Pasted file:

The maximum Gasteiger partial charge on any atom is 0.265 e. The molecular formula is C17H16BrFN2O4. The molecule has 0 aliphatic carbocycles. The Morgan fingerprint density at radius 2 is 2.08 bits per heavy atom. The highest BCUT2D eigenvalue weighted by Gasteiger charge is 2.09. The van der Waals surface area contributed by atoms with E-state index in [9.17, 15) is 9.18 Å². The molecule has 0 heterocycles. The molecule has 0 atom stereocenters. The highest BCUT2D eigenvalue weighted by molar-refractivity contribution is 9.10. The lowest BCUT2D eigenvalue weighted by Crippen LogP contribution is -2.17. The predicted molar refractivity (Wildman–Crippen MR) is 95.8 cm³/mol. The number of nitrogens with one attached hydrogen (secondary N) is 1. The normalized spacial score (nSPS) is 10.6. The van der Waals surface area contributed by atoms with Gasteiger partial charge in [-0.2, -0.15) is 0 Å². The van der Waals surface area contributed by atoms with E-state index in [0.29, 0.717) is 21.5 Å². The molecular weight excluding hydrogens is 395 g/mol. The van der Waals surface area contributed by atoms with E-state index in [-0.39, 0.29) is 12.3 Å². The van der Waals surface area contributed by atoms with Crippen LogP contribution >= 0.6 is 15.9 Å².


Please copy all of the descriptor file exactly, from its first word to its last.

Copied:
The maximum Gasteiger partial charge on any atom is 0.265 e. The molecular formula is C17H16BrFN2O4. The molecule has 0 aliphatic carbocycles. The Morgan fingerprint density at radius 2 is 2.08 bits per heavy atom. The highest BCUT2D eigenvalue weighted by Gasteiger charge is 2.09. The van der Waals surface area contributed by atoms with E-state index in [9.17, 15) is 9.18 Å². The molecule has 0 heterocycles. The molecule has 0 atom stereocenters. The highest BCUT2D eigenvalue weighted by molar-refractivity contribution is 9.10. The lowest BCUT2D eigenvalue weighted by Crippen LogP contribution is -2.17. The predicted molar refractivity (Wildman–Crippen MR) is 95.8 cm³/mol. The number of nitrogens with one attached hydrogen (secondary N) is 1. The normalized spacial score (nSPS) is 10.6. The van der Waals surface area contributed by atoms with Gasteiger partial charge in [-0.2, -0.15) is 0 Å². The van der Waals surface area contributed by atoms with E-state index in [0.29, 0.717) is 21.5 Å². The molecular weight excluding hydrogens is 395 g/mol. The van der Waals surface area contributed by atoms with E-state index in [-0.39, 0.29) is 12.3 Å². The van der Waals surface area contributed by atoms with Crippen LogP contribution >= 0.6 is 15.9 Å².